Dental treatment and regular checkups should be part of every healthy child’s life. Along with good dental practice and hygiene at home, your child needs to have a healthy relationship with their dentist.
Your child might go to a dentist to get their teeth checked or cleaned, have a mouth guard fitted, have a filling or talk about how they can look after their teeth with healthy diet and good teeth cleaning.
A dentist is a university-trained health professional who specializes in preventing, diagnosing and treating conditions of the teeth, mouth and jaws.
A pediatric dentist is a fully qualified dentist who has completed an extra year at university and is specially trained to care for children. Pediatric dentists often see children with additional health care needs, who are anxious or who have more complex dental needs. Pediatric dentists can treat children under sedation and general anesthesia.
Your child will most likely see a dentist for regular check-ups to see how teeth and jaws are growing and check how well they’re cleaning their teeth and gums.
Your child’s dentist will also give you and your child advice about caring for teeth with healthy eating and good dental hygiene.
Dentists might also take X-rays of your child’s teeth and do some work to help the jaw and teeth line up properly. They might need to use special devices such as plates or braces for this or they might refer you to an orthodontist for this kind of treatment.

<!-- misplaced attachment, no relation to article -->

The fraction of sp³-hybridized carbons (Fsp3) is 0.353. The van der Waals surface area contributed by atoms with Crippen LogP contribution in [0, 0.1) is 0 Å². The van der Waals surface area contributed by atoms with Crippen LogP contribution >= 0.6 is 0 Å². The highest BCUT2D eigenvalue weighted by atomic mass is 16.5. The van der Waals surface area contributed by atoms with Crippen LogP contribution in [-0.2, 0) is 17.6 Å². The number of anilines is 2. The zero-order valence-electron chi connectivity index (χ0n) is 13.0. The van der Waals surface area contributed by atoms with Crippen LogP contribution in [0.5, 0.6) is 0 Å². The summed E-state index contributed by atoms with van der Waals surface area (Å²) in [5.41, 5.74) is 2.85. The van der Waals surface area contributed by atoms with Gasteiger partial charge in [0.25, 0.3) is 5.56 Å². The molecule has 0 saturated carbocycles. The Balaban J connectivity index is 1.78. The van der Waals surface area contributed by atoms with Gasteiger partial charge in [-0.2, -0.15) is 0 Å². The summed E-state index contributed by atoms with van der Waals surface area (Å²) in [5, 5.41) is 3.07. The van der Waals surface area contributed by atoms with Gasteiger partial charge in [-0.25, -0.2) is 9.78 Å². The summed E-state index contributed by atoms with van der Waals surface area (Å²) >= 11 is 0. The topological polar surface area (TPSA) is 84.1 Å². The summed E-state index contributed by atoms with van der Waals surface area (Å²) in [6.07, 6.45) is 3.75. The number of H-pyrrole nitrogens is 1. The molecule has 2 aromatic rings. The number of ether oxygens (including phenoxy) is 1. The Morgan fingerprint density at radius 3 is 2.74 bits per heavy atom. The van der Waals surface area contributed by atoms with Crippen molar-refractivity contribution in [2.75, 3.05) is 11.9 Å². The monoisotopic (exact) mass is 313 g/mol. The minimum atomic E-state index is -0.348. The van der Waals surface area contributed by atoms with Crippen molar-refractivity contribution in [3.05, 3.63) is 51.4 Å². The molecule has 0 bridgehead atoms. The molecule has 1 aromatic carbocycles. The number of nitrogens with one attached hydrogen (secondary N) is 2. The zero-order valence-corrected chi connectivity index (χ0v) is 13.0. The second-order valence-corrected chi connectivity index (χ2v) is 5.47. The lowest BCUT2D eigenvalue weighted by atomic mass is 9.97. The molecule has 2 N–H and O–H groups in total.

For certain dental treatments, your child might not need to see a dentist. They might see one of the following dental health professionals instead.
Dental therapists check and treat diseases of the teeth and gums. Dental therapists work closely with dentists and can do things like cleaning teeth, using fluoride and applying sealants to prevent decay, and putting fillings into teeth damaged by decay.
Dental hygienists are experts in preventing gum disease and cleaning the mouth, teeth and gums. Your child might be referred to a dental hygienist for fluoride treatment or to have dental sealants put on their teeth.
Generally, children should see a dentist by the time they’re one year old. After that, your dentist will let you know how often to bring your child for a check-up – usually every 6-12 months.
Some children (and parents!) experience intense anxiety around going to the dentist. Make sure you don’t show your own anxieties, if you have any, and try to make the visit fun and interesting.
Unfortunately, pain is an unavoidable part of some dental treatment. Try to play this down and talk about how healthy and good it is to have good teeth and to visit the dentist. Avoid saying how brave your child is to go unless they are already scared. If you talk about being brave they might think – “Why do I need to be brave?”, and this implies unpleasantness before they have even got there. Instead take your child to the dentist from an early age before they need treatment. Give them the chance to get to know the dentist and how friendly and fun it is going.
First impressions are lasting impressions!